Kanye's Latest A Deeply Personal DepartureThe Chicago rapper's new album, 808s and Heartbreak features him singing instead of rapping, but he's filtered his vocals through the voice processing system known as Auto-Tune, an increasingly popular trend among pop artists. The result is a melancholy, intimate and decidedly quirky effort.
Kanye West's new album, 808s and Heartbreak, is a departure for the Chicago rapper. Not only does he sing on the entire album instead of rapping, but he's filtered his vocals through the voice processing system known as Auto-Tune, an increasingly popular trend among pop artists. The result is a melancholy, intimate and decidedly quirky effort.
As a friend recently joked, "Who knew 10 years ago that Cher would predict the future sound of hip-hop?" Her "Believe" was the first major hit featuring Auto-Tune, which corrects off-pitch notes, but when pushed to the extremes, leaves behind a telltale electronic signature.
What began as a little-known production tool has exploded into pop music with artists such as T-Pain and Demarco recording entire albums with the program's strange, quasi-robotic sound. Rappers including Lil Wayne and Snoop Dogg have played with Auto-Tune, too, but no rapper has taken things as far as Kanye West on 808s and Heartbreak.
Skeptics predicted Kanye's indulgence in a gimmick like Auto-Tune would result in an artistic train wreck — perhaps, one day, we'll look back on this as Kanye's equivalent to The Ethel Merman Disco Album. But for now, Kanye's Auto-Tune vocals are schtick with a strategy as his ghostly, mechanical vocals enhance the album's already despondent atmosphere.
The unspoken presence haunting the album is the unexpected death of Kanye's mother a year ago. He devoted several songs explicitly to her when she was alive, but here, he conspicuously avoids mentioning his mother at all. It's impossible not to read his constant verses about lost love and romantic distress as a thinly veiled transference of filial grief. But the Auto-Tune creates a strange dissonance here. By sounding inhuman, his pain sounds detached, distant. This isn't Otis crying out a lover's prayer or Marvin wailing the inner-city blues. Kanye sings of heartache, but it's a frigid, passionless despair.
Kanye began his career with the warm, analog sound of lush soul samples, but this album is filled with wheezing synthesizers, hyper-processed string arrangements, and stripped-down club beats made from clicks and claps. The Auto-Tune vocals are a perfect fit here, especially with an album whose sonic stamp is already so steely and mechanized.
Not all of Kanye's fans will likely warm to the chilly 808s and Heartbreak, but even if it's destined to be an acquired taste, it's worth sampling. It's a deeply personal album — not just because of Kanye's family tragedy — but for its willingness to take a leap of creative — and indulgent — faith. Kanye has always tried to push hip-hop's musical conventions forward. Even if his new album is his most off-kilter, it doesn't mean he's missed the mark.
Kanye West's new album is built on two false premises: that from great pain comes great art, and that old-fashioned rapping is not an adequate vessel for such suffering. Chronicling the fallout of his failed engagement, 808s and Heartbreak is the rapper/producer's most adventurous record to date. And it's nothing short of a complete mess.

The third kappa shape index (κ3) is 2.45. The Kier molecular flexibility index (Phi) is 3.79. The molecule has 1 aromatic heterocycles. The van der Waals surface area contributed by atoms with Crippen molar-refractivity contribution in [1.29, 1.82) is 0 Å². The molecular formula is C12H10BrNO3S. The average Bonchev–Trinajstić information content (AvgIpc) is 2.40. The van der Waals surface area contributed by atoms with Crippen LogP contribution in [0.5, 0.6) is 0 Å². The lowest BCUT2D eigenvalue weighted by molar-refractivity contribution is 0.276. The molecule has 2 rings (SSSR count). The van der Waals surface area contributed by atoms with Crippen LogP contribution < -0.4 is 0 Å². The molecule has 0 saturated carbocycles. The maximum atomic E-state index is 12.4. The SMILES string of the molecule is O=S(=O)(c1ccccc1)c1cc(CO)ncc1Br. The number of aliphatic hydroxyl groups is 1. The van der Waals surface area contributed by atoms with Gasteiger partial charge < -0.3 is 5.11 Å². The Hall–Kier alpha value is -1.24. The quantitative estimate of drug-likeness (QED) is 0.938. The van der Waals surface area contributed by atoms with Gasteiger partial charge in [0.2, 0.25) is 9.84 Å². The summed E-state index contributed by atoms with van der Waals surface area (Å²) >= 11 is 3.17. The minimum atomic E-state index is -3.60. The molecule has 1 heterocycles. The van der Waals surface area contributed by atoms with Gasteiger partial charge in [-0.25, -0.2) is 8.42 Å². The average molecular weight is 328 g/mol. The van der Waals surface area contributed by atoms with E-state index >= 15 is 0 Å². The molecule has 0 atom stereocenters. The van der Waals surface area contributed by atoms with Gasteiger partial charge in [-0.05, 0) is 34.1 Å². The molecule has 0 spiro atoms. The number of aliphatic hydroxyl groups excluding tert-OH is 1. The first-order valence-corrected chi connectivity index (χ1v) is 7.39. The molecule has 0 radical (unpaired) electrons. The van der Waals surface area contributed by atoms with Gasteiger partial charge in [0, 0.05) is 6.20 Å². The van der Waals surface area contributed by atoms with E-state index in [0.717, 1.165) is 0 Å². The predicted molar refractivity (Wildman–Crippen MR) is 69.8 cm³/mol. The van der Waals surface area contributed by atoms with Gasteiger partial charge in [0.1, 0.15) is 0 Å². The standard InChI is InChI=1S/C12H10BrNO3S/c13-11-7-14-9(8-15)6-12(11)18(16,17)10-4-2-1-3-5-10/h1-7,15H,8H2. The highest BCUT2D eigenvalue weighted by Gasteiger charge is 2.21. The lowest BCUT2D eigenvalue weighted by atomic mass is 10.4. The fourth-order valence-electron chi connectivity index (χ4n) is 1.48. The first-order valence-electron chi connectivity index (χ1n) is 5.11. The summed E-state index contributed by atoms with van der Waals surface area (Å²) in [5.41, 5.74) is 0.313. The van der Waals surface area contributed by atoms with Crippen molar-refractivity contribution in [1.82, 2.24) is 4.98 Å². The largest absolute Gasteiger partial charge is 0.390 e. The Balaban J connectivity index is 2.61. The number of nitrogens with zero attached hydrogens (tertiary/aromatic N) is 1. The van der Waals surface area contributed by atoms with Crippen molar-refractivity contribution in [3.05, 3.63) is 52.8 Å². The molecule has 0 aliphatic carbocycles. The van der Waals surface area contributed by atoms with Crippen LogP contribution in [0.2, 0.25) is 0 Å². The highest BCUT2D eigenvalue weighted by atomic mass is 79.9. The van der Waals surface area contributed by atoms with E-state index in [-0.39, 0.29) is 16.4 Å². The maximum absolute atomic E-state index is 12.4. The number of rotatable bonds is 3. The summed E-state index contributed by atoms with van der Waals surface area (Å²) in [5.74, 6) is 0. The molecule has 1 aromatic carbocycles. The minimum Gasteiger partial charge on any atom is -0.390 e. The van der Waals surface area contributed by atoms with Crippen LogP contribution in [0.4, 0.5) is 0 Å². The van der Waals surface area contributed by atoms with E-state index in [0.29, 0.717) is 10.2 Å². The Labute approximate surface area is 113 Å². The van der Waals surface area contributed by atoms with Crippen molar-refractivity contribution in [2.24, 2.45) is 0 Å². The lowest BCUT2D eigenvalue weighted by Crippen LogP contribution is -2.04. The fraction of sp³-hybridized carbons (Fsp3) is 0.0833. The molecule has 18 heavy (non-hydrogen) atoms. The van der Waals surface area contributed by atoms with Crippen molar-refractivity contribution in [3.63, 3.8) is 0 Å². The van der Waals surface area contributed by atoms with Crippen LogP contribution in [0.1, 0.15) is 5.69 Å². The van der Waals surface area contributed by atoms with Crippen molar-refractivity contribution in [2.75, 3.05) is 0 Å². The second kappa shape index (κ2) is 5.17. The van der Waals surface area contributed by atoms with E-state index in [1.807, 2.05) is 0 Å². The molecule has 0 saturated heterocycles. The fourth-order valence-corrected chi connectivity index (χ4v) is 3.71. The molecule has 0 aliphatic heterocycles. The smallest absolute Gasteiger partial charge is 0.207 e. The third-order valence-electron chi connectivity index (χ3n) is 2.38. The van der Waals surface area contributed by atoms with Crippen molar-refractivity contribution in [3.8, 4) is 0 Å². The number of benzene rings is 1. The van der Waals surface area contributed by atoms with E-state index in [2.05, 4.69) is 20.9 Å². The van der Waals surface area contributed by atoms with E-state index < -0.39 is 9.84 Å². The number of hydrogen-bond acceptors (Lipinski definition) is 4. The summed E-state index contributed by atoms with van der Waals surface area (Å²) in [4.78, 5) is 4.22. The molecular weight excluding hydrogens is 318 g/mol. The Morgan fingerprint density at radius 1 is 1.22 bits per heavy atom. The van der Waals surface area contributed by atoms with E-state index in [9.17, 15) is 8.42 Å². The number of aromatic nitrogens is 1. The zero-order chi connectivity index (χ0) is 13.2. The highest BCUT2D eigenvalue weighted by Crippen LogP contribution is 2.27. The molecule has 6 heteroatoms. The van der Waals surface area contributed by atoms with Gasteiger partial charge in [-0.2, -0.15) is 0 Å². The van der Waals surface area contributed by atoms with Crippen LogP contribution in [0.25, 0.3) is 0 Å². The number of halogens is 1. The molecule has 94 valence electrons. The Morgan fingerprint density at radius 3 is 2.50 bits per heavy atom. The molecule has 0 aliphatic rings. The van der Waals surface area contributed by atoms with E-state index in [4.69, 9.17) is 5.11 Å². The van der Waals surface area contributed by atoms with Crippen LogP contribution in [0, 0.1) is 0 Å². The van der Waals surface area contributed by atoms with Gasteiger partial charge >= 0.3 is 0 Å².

Inspired in equal part by fetishes for 80s pop sentimentality (complete with Factory Records-inspired artwork and a partial Tears For Fears remake) and, yes, the Roland TR-808 drum machine, 808s is built from some fantastic raw sounds — the taiko drum trance of "Love Lockdown", the sparse blip of "Say You Will", the haunting cross-section of tender pianos and guest rapper Young Jeezy's menace on "Amazing." But these ideas never gel. As a sheer aesthetic exercise, stripping the modern hip-hop sound bank to its starkest form is an interesting one, but it's not nearly enough to hinge an album on. Especially when the principal rapper instead hinges the album on his singing.
The problem is that, unlike rapping, singing is not a learned skill. Bulldog tenacity, even if Kanye had been taking singing lessons, can only get you so far if you lack a naturally great (or at least memorable) voice. Even with the corrective properties of the robotic Auto-Tune effect, Kanye's a particularly incompetent and charmless vocalist.
When like-minded futurist preppy Andre 3000 of Outkast made the "my feelings are bigger than hip-hop" leap with The Love Below, he compensated for his vocal inadequacies by actually writing great songs. But Kanye's lyrics are at best unmemorable — if not unbearable — simplistic cliches straight out of high school angsty poetry. Short on adjectives, everything is "cold" to Kanye: his ex, his story, the winter, the drinks. His compositions are wordy, meandering and completely devoid of structure. Choruses appear and disappear for no reason in particular. He's yet to realize that writing a great song entails more than merely setting a rap verse to melody.
Tellingly, the record's strongest cut is "Heartless" — the closest Kanye comes to traditional hip-hop. Half rapping, half singing, the classic Kanye balance of self-deprecation and self-confidence remains intact, giving life to cutesy couplets like "How you could you be so / Dr. E-vil?" The track — sounding something like if Wu-Tang's the RZA was rocking Casio pan flute presets instead of Thelonious Monk loops — is a reminder of what the album could've been had Kanye just reeled in his pretenses.
As it stands, 808s is a sketchbook. It is laziness disguised as minimalism and vulnerability. Emcees should know their limitations.